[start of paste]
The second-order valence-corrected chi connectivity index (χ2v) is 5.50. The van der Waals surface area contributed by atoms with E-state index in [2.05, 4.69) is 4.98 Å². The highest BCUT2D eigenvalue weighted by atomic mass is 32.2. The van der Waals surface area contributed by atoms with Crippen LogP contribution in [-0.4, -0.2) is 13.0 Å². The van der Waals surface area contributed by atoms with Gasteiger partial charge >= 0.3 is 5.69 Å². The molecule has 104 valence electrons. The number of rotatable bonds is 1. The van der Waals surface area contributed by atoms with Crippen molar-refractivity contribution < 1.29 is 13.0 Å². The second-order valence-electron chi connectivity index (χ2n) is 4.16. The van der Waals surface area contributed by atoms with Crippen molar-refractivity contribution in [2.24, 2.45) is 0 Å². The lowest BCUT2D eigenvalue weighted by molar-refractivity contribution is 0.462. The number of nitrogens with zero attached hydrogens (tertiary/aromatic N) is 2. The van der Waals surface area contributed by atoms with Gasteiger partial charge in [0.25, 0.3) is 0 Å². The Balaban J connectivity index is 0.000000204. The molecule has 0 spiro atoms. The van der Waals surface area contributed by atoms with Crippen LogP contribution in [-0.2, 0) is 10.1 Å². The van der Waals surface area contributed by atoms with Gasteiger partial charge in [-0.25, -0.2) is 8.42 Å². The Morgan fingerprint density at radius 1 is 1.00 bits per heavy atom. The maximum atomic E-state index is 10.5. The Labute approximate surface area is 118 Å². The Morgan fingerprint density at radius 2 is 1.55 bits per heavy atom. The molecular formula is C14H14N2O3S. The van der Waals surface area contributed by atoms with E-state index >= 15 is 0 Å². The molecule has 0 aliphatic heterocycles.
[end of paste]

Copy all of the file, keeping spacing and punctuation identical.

The second-order valence-corrected chi connectivity index (χ2v) is 5.50. The van der Waals surface area contributed by atoms with E-state index in [2.05, 4.69) is 4.98 Å². The highest BCUT2D eigenvalue weighted by atomic mass is 32.2. The van der Waals surface area contributed by atoms with Crippen LogP contribution in [-0.4, -0.2) is 13.0 Å². The van der Waals surface area contributed by atoms with Gasteiger partial charge >= 0.3 is 5.69 Å². The molecule has 104 valence electrons. The number of rotatable bonds is 1. The van der Waals surface area contributed by atoms with Crippen molar-refractivity contribution < 1.29 is 13.0 Å². The second-order valence-electron chi connectivity index (χ2n) is 4.16. The van der Waals surface area contributed by atoms with Crippen molar-refractivity contribution in [2.24, 2.45) is 0 Å². The lowest BCUT2D eigenvalue weighted by molar-refractivity contribution is 0.462. The number of nitrogens with zero attached hydrogens (tertiary/aromatic N) is 2. The van der Waals surface area contributed by atoms with Gasteiger partial charge in [0.25, 0.3) is 0 Å². The Balaban J connectivity index is 0.000000204. The molecule has 0 spiro atoms. The van der Waals surface area contributed by atoms with Crippen LogP contribution in [-0.2, 0) is 10.1 Å². The van der Waals surface area contributed by atoms with Gasteiger partial charge in [-0.25, -0.2) is 8.42 Å². The Morgan fingerprint density at radius 1 is 1.00 bits per heavy atom. The maximum atomic E-state index is 10.5. The Labute approximate surface area is 118 Å². The Morgan fingerprint density at radius 2 is 1.55 bits per heavy atom. The molecular formula is C14H14N2O3S. The van der Waals surface area contributed by atoms with E-state index >= 15 is 0 Å². The molecule has 0 aliphatic heterocycles.